Ask yourself ‘What are my boundaries?‘’ before anything happens. Know what pleases and offends Allah. He is the One who created you, sustains you, and helps you. Study your faith and clarify your limits of ‘fun’ so you can resist the pressure with confidence.
Prepare your Strategy
Plan ahead of time what you can say and do in difficult situations. If your friend invites you to a party on a Friday night, you can imagine what you may encounter. If, at the party, someone cracks open a can of beer and offers you a swig, what will you do? Having a strategy will help you shun the pressure and keep your honour intact.
Steer Clear of Potential Trouble
Usually we know with whom, when and where the pressure to do wrong can emerge. Avoid late night outings, including malls, movies, parties, and clubs, especially with friends who don’t share your values. Watch out for places where gender-mixing takes place.
Choose who you Hang Out with
- You become like those you hang out with. As the Prophet Muhammad (peace be upon him) once said, “A person is likely to follow the faith of his friend, so look (carefully) whom you choose to befriend.” [Ahmad]
- Don’t belong to the ‘popular crowd’. The quarrels, competition, fads, and deception involved in the ‘popular crowd’ are not worth the image. Choose your friends based on character, not popularity or status.
- Friends who are not sincere and do not love you for your principles, will gradually lure you into an artificial world of false hopes. Either help these friends change gently, or abandon their company before it’s too late!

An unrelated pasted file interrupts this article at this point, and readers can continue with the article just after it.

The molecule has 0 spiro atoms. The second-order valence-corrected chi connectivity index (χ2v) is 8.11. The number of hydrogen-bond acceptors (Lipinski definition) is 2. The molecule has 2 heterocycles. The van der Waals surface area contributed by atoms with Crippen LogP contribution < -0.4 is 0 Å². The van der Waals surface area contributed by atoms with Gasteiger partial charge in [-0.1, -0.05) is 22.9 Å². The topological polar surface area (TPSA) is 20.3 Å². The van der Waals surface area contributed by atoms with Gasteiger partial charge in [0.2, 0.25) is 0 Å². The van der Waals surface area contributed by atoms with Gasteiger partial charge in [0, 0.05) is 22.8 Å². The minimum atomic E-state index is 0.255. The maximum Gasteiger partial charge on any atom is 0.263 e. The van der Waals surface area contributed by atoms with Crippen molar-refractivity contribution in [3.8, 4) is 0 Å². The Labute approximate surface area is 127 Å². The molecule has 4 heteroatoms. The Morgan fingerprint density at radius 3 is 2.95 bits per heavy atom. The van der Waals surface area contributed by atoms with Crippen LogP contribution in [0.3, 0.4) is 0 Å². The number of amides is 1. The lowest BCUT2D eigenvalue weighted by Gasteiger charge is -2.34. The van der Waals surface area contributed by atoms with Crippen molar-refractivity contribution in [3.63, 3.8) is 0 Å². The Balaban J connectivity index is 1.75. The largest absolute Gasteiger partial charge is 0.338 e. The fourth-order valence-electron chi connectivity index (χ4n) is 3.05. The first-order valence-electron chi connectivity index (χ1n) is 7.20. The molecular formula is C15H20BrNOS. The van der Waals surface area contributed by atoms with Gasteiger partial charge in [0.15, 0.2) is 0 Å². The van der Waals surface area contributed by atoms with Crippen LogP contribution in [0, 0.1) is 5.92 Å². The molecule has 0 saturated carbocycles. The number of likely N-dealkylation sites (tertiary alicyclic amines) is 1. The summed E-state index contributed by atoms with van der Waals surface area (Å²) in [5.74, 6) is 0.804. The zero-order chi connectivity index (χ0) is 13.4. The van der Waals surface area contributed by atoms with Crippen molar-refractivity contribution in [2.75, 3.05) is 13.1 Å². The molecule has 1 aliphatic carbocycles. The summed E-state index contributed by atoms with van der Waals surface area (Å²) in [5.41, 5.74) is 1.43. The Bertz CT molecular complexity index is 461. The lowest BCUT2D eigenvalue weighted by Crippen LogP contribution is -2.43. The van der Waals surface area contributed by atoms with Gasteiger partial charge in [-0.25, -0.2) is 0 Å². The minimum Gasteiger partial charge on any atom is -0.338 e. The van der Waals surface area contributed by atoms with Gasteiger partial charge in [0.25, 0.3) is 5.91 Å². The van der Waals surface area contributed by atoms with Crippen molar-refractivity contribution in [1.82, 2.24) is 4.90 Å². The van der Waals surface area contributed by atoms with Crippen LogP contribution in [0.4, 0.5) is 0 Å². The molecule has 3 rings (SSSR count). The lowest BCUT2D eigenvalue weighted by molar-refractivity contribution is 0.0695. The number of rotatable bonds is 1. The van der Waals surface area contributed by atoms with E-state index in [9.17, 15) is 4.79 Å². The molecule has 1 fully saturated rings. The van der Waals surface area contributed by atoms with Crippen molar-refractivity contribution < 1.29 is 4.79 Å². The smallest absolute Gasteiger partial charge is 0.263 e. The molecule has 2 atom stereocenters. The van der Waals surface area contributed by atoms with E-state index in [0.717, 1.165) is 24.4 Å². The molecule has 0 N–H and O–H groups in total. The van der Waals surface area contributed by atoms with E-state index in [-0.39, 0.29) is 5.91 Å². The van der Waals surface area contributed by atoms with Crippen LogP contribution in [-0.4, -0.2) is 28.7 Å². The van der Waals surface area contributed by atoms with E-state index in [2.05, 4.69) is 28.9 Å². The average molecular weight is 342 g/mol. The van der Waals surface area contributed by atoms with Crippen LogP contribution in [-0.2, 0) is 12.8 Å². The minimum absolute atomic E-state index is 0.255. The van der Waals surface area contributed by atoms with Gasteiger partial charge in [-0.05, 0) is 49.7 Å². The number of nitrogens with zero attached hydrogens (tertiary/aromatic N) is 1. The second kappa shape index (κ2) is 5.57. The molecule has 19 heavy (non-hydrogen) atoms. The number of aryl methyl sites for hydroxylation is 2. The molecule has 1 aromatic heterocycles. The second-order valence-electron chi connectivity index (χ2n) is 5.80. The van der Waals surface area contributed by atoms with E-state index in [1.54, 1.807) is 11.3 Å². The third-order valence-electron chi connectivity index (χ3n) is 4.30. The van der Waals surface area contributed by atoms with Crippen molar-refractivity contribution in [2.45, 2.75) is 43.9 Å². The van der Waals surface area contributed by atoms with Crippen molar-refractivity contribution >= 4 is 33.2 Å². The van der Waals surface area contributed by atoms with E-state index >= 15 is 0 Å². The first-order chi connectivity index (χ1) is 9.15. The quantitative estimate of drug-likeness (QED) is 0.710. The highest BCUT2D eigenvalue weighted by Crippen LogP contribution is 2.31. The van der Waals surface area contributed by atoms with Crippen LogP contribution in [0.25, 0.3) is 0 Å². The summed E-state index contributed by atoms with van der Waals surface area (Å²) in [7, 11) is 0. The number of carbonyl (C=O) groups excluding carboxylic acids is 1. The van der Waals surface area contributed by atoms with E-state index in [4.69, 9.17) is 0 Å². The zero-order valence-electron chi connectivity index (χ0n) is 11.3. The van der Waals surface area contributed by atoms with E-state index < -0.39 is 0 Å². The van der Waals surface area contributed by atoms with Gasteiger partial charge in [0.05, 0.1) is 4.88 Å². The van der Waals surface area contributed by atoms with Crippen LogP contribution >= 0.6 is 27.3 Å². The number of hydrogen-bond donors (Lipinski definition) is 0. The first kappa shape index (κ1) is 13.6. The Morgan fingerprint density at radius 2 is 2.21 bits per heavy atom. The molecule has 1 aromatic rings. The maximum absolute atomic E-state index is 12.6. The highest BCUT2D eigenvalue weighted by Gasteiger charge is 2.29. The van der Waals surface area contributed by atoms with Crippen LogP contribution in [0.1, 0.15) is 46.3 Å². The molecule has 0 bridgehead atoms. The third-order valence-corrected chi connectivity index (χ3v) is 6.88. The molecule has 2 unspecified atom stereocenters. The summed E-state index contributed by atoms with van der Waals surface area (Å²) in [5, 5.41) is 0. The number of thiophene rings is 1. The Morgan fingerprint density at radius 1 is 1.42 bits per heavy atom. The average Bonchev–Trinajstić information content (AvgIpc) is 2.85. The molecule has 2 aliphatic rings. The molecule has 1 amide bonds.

Participate in the Community!
There are immense benefits of getting involved with your local food bank, seniors’ home, children’s program, anti-racism group, newspaper, library, Mosque, Muslim youth group, or any other project that helps society. For instance, you:
- avoid wasting time just ‘hanging out’ with your friends;
- enhance your skills and talents;
- meet people who share the same values and enjoy the same activities;
- gain confidence to influence others through positive peer pressure;
- earn rewards from Allah!
Don’t Kill your Eyes: Watch less TV!
Yes, it’s tough to escape peer pressure, especially when your friends keep talking about the clothes, the music and the stars they watch on TV. Today, TV defines teen culture. TV, with its barrage of alluring ads and captivating shows, tells you how to dress and act, what is cool and sexy, and what is ‘in’ and ‘out’. Let Islam, not TV, decide your dress code, morals, and values.
‘Goofy’ Teachers, ‘Dumb’ Parents, ‘Preachy’ Imams can help!
Teachers, parents, Imams, and counsellors—a group of potential friends we often ignore—can be the first line of defence. When you feel weak in your relationship with Allah or find yourself in a tough situation, be smart—consult them!
Ask Allah to help you resist the pressures around you.
B) When Facing the Pressure
- Think about the consequences of every action. Use wisdom, not emotion.